What Shall I Do?

For a little while I’ve been considering what I would like to do if I didn’t do what I was doing. I don’t really like doing what I do. It doesn’t do it for me.

What jobs are out there? Many, many of them, unhelpful people say. But a new job is hard to come by, a sensitive, frustrated worker who really needs a haircut will say back, with a sigh, only to be met with soothing phrases about the abilities said hirsute honest toiler possesses. And when he repeats that there actually aren’t many opportunities available, the circular conversation inevitably descends into comments like: “all you have to do is try”. That’s not very constructive. It’s name calling, in fact – even if true, in some ways.

So, rather than dwell on the range of vacancies available in newspapers and online (although I still consult these wastelands) I decided to construct my own job, with a view to investigating whether it was possible to actually make a living from pursuing activities which I want in my heart of hearts to absorb myself with. Could I create my own position description? That would be groovy. (Not sure I’ve described anything as that before.)

What are the things I like to do – as that’s what this question is really asking: what do you like to do, and are good at, and can you be gainfully employed doing that, or something like it? Well, I like to read. Professional readers – proof readers, those who work for publishing companies, those who master briefs as political or legal assistants – can all read fast. I, unfortunately, read very slowly. I like to think that I’m somehow savouring the writing more than those who can knock off a 200-page novel in one afternoon. And maybe I do. But I think this line is instructive in this case, as I want to taste the words, roll them around in my mind and my mouth, say them out loud even, sometimes – in short I want to read what I want to read, and I want to enjoy it. If it suddenly became apparent that I could read in a machine like, efficient way, I wouldn’t like it. It would feel like the death of something within me. And the idea of offering this new gift of mine, at a price, for whomever chose to engage it fills me with uncomfortable sensations in lounge area of my comfort zone. That wouldn’t be a good thing to at all. For me, anyway.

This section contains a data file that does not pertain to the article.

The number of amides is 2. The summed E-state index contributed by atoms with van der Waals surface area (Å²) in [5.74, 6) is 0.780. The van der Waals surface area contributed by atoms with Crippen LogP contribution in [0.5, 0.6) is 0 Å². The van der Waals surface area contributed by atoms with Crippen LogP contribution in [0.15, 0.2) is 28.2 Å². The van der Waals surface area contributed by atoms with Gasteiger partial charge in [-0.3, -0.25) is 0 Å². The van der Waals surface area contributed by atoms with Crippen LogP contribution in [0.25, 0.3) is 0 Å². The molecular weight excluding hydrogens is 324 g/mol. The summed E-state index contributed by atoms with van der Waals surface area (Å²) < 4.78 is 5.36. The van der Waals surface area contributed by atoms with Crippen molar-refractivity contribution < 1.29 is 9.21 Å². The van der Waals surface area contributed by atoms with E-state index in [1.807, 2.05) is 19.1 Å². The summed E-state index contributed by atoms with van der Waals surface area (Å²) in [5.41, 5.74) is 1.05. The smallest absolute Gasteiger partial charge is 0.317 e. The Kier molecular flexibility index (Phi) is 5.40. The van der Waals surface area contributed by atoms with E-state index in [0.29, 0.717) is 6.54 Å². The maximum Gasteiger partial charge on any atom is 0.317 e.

Other things I like seem to conform to a fairly predictable pattern: they are things which can be done alone. It’s not that I don’t like people. I just want to be able to get away, and I don’t wish to be surrounded by them all the time and be forced to conform to their petty rules. Perhaps all rules are petty – petty and rules go well together.

Surfing the net. Yes, apparently there are supposed “employment opportunities” where good money can be made in this line. It all seems bloody dodgy to me. A bit like telly marketing on yourself or something. Reading the paper doesn’t have much gainful employment potential, which is a shame. The two things I think I would like to do, is gambling and gardening.

The gambling I’m talking about is not the casino kind, and definitely not the poker machine kind – that’s a mug’s game. What I mean is betting on sporting events, doing as much research as is possible to put your money on a team, individual, or animal – horse, dog, whatever – with a good chance of success, to spread the risk and cover for failure, to bet large amounts on likely outcomes, remain informed and profit from that information. I won some money when interest rates went up in March. I figured that not rising in February meat there was a good chance it would happen the next month. Then Reserve Bank of Australia Governor Glenn Stevens gave a speech virtually admitting that they were going to raise the rates or at least were thinking about it and I gave a little internal cheer. So it’s not only sporting events which can make you some money. But it mostly is.

Laetitia thinks gambling is a hobby and doubts whether one can generate an income from it. She didn’t believe me when she heard the explanation. Well, not entirely.

And the gardening I envisage is tending a greenhouse. Quietly going about my business, spending time with the plants in an attempt to feel their needs as far as watering, sunshine, and fertiliser. It’s a liberating and calm thing to contemplate, and I would love to do it. Only problem is most of what I know I know from feel or instinct, so convincing a greenhouse owner that I’m their man would be difficult. Unless I get my own greenhouse …

Yes, that’s the other option: become super-wealthy overnight. Buy the property you want to live in, do the activities you wish to do, no more work. In the absence of that I’ll take professional gambler in the morning and gardener in the afternoon.

Published in: on April 19, 2010 at 8:23 pm  Leave a Comment  
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